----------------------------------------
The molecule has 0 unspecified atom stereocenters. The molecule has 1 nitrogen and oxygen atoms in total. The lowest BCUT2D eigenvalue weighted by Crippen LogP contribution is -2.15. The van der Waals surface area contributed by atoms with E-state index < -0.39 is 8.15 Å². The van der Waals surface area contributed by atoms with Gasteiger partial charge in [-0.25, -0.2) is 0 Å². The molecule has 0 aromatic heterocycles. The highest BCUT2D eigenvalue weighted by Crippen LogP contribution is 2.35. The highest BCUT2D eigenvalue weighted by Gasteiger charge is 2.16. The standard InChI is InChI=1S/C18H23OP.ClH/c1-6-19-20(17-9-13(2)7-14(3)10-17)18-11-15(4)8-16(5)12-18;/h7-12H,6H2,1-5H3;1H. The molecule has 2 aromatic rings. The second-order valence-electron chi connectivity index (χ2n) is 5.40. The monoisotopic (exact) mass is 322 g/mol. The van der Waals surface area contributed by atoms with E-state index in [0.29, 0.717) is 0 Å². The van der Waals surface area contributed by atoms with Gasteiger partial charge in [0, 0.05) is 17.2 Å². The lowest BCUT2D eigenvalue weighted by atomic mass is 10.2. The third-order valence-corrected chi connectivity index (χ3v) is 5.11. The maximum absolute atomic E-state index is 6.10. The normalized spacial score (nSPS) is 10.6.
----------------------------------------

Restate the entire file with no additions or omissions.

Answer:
The molecule has 0 unspecified atom stereocenters. The molecule has 1 nitrogen and oxygen atoms in total. The lowest BCUT2D eigenvalue weighted by Crippen LogP contribution is -2.15. The van der Waals surface area contributed by atoms with E-state index < -0.39 is 8.15 Å². The van der Waals surface area contributed by atoms with Gasteiger partial charge in [-0.25, -0.2) is 0 Å². The molecule has 0 aromatic heterocycles. The highest BCUT2D eigenvalue weighted by Crippen LogP contribution is 2.35. The highest BCUT2D eigenvalue weighted by Gasteiger charge is 2.16. The standard InChI is InChI=1S/C18H23OP.ClH/c1-6-19-20(17-9-13(2)7-14(3)10-17)18-11-15(4)8-16(5)12-18;/h7-12H,6H2,1-5H3;1H. The molecule has 2 aromatic rings. The second-order valence-electron chi connectivity index (χ2n) is 5.40. The monoisotopic (exact) mass is 322 g/mol. The van der Waals surface area contributed by atoms with E-state index in [0.29, 0.717) is 0 Å². The van der Waals surface area contributed by atoms with Gasteiger partial charge in [0, 0.05) is 17.2 Å². The lowest BCUT2D eigenvalue weighted by atomic mass is 10.2. The third-order valence-corrected chi connectivity index (χ3v) is 5.11. The maximum absolute atomic E-state index is 6.10. The normalized spacial score (nSPS) is 10.6.